Gerbils, not rats, ‘gave Europe the Black Death’

They're cute, but gerbils from Asia harboured fleas which brought plague in medieval times.
They're cute, but gerbils from Asia harboured fleas which brought plague in medieval times.
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BLACK rats might not be responsible for the plagues that killed millions of people across medieval Europe, research suggests.

Instead scientists believe that repeated outbreaks of the Black Death may in fact be traced to gerbils arriving from Asia.

A study found that epidemics of the plague were triggered by fluctuations in climate, with peaks in Europe coming after periods of warm weather in central Asia.

The Black Death originated in Asia and arrived in the ports of the Mediterranean in 1347, brought in by the land and sea trade routes of the ancient Silk Road.

This epidemic marked the start of the second plague pandemic, which lasted in Europe until the early 19th century, ­killing millions of people.

Scientists propose that instead of being introduced once to Europe and surviving, the plague was in fact brought in many times over a period of more than 400 years.

The study, published in the the Proceedings of the National Academy of Sciences, saw researchers analyse more than 7,700 documented outbreaks of plague in Europe using tree-ring records from here and Asia.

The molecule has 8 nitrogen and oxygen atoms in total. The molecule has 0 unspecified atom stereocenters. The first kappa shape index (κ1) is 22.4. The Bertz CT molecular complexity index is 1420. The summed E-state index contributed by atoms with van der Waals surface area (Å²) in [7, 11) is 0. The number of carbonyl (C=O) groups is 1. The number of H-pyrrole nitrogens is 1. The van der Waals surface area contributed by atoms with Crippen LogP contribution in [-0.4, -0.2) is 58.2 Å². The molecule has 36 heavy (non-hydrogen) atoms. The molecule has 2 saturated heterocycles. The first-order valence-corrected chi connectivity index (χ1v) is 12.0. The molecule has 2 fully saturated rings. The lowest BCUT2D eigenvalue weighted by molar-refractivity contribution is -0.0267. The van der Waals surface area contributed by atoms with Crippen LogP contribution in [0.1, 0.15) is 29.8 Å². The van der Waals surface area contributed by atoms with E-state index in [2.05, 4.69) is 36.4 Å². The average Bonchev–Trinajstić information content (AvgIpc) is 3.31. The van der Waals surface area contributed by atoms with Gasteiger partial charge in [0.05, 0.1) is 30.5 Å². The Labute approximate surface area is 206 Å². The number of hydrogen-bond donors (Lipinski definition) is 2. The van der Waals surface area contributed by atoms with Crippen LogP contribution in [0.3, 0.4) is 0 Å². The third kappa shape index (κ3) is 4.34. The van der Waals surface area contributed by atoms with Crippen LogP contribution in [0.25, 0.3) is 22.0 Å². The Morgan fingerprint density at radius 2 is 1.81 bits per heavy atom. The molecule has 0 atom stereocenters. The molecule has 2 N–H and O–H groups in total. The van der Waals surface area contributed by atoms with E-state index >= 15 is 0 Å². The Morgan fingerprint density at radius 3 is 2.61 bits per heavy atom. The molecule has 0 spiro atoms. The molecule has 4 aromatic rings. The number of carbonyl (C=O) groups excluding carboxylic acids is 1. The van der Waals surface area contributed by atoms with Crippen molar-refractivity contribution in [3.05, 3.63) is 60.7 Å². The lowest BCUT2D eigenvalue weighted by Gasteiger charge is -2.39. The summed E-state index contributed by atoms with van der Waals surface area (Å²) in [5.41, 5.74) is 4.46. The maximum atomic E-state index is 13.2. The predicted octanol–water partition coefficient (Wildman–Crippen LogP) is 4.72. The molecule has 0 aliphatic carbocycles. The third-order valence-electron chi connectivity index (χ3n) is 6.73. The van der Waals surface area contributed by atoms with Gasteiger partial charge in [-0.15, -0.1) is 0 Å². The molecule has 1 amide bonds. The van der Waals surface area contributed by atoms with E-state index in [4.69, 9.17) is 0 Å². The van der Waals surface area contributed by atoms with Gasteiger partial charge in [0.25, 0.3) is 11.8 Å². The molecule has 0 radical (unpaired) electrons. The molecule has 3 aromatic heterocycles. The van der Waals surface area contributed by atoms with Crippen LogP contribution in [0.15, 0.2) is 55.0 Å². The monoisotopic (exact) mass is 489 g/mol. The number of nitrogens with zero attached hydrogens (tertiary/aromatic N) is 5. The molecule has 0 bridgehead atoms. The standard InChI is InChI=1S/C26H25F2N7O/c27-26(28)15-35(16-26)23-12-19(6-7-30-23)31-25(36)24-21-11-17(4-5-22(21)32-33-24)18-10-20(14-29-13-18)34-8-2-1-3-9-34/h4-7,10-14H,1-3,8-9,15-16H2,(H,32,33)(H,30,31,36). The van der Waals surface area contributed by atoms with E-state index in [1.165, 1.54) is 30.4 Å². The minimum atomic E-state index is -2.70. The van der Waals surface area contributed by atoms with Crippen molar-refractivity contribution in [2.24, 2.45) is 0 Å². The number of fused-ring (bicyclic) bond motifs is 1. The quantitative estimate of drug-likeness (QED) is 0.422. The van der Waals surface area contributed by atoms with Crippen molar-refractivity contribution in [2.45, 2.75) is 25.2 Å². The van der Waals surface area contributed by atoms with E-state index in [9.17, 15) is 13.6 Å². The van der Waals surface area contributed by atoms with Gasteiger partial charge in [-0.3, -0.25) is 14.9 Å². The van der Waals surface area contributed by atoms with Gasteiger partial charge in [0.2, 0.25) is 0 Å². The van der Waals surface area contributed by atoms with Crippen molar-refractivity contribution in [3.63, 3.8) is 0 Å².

While climate conditions in Europe were not optimal for the development of plague, when it warmed in Asia, plague appeared in Europe around 15 years later.

The researchers said: “We provide evidence for repeated climate-driven reintroductions of the bacterium into European harbours from reservoirs in Asia.

“Our analysis finds no support for the existence of permanent plague reservoirs in medieval Europe.”

The bacterium that caused the plague, Yersinia pestis, is carried in fleas which in central Asia were prevalent on giant gerbils.

Warmer springs and wetter summers on that continent led to a boom in the gerbil population.

Fleas would then jump ship to find different hosts – including domestic animals and humans.

And with trade between East and West becoming ever-more prevalent, the disease came into Europe via the caravans of ­merchants and traders.

The study said: “It is commonly thought that after its initial introduction from Asia, the disease persisted in Europe in rodent reservoirs until it eventually ­disappeared.

“Climate-driven outbreaks of Yersinia pestis in Asian rodent plague reservoirs are significantly associated with new waves of plague arriving into Europe through its maritime trade ­network with Asia.

“This association strongly suggests that the bacterium was continuously reimported into Europe during the second plague pandemic, and offers an alternative explanation to putative European rodent reservoirs for how the disease could have persisted in Europe for so long.”

Professor Nils Christian Stenseth, from the University of Oslo, said that if the research was correct it would mean rewriting history.

He told the BBC: “We show that wherever there were good conditions for gerbils and fleas in central Asia, some years later the bacteria shows up in harbour cities in Europe and then spreads across the continent.”

Wet springs followed by warm summers were “good conditions” for gerbils, which meant “a high gerbil population across huge areas and that is good for the plague”.

He added: “We originally thought [waves of plagues] was due to rats and climatic changes in Europe, but now we know it goes back to Central Asia.”

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